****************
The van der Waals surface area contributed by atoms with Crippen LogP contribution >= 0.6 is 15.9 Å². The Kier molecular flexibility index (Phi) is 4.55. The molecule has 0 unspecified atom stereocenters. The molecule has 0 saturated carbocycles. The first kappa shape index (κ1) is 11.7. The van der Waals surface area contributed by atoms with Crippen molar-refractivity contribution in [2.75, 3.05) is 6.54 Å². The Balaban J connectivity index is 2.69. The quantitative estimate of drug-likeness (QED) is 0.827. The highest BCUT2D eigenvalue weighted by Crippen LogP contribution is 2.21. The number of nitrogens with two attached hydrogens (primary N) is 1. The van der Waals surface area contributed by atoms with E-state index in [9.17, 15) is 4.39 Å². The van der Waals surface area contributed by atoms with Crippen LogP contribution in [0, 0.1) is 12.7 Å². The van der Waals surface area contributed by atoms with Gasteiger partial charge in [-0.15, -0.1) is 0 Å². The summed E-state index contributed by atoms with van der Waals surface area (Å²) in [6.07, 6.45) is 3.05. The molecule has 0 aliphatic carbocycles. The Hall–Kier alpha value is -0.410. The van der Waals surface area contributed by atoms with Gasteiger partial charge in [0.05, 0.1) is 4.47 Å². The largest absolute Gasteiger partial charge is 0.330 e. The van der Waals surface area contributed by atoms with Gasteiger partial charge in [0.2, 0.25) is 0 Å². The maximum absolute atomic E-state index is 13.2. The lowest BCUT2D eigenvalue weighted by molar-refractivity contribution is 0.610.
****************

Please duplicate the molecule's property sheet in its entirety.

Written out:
The van der Waals surface area contributed by atoms with Crippen LogP contribution >= 0.6 is 15.9 Å². The Kier molecular flexibility index (Phi) is 4.55. The molecule has 0 unspecified atom stereocenters. The molecule has 0 saturated carbocycles. The first kappa shape index (κ1) is 11.7. The van der Waals surface area contributed by atoms with Crippen molar-refractivity contribution in [2.75, 3.05) is 6.54 Å². The Balaban J connectivity index is 2.69. The quantitative estimate of drug-likeness (QED) is 0.827. The highest BCUT2D eigenvalue weighted by Crippen LogP contribution is 2.21. The number of nitrogens with two attached hydrogens (primary N) is 1. The van der Waals surface area contributed by atoms with E-state index in [9.17, 15) is 4.39 Å². The van der Waals surface area contributed by atoms with Crippen LogP contribution in [0, 0.1) is 12.7 Å². The van der Waals surface area contributed by atoms with Gasteiger partial charge in [-0.15, -0.1) is 0 Å². The summed E-state index contributed by atoms with van der Waals surface area (Å²) in [6.07, 6.45) is 3.05. The molecule has 0 aliphatic carbocycles. The Hall–Kier alpha value is -0.410. The van der Waals surface area contributed by atoms with Gasteiger partial charge in [0.05, 0.1) is 4.47 Å². The largest absolute Gasteiger partial charge is 0.330 e. The van der Waals surface area contributed by atoms with Gasteiger partial charge in [0.2, 0.25) is 0 Å². The maximum absolute atomic E-state index is 13.2. The lowest BCUT2D eigenvalue weighted by molar-refractivity contribution is 0.610.